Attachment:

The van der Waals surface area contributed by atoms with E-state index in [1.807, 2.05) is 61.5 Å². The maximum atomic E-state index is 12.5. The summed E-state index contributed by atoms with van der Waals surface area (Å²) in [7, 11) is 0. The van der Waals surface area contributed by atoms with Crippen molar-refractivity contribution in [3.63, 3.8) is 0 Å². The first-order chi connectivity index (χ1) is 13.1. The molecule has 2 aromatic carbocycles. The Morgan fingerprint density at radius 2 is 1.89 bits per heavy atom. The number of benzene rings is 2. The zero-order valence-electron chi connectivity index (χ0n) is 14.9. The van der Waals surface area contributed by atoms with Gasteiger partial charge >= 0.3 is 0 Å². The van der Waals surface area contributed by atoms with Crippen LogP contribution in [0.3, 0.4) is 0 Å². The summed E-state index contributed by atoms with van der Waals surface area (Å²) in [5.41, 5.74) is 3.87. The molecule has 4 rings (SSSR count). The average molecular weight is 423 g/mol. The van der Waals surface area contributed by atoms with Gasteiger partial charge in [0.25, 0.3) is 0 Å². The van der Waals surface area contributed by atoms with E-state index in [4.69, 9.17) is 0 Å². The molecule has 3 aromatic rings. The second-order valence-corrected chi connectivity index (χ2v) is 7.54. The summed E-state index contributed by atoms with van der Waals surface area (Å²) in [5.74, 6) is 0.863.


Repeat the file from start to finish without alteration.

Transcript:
The van der Waals surface area contributed by atoms with E-state index in [1.807, 2.05) is 61.5 Å². The maximum atomic E-state index is 12.5. The summed E-state index contributed by atoms with van der Waals surface area (Å²) in [7, 11) is 0. The van der Waals surface area contributed by atoms with Crippen molar-refractivity contribution in [3.63, 3.8) is 0 Å². The first-order chi connectivity index (χ1) is 13.1. The molecule has 2 aromatic carbocycles. The Morgan fingerprint density at radius 2 is 1.89 bits per heavy atom. The number of benzene rings is 2. The zero-order valence-electron chi connectivity index (χ0n) is 14.9. The van der Waals surface area contributed by atoms with Gasteiger partial charge >= 0.3 is 0 Å². The van der Waals surface area contributed by atoms with Crippen LogP contribution in [0.3, 0.4) is 0 Å². The summed E-state index contributed by atoms with van der Waals surface area (Å²) in [5.41, 5.74) is 3.87. The molecule has 4 rings (SSSR count). The average molecular weight is 423 g/mol. The van der Waals surface area contributed by atoms with Gasteiger partial charge in [0.25, 0.3) is 0 Å². The van der Waals surface area contributed by atoms with E-state index in [4.69, 9.17) is 0 Å². The molecule has 3 aromatic rings. The second-order valence-corrected chi connectivity index (χ2v) is 7.54. The summed E-state index contributed by atoms with van der Waals surface area (Å²) in [5.74, 6) is 0.863.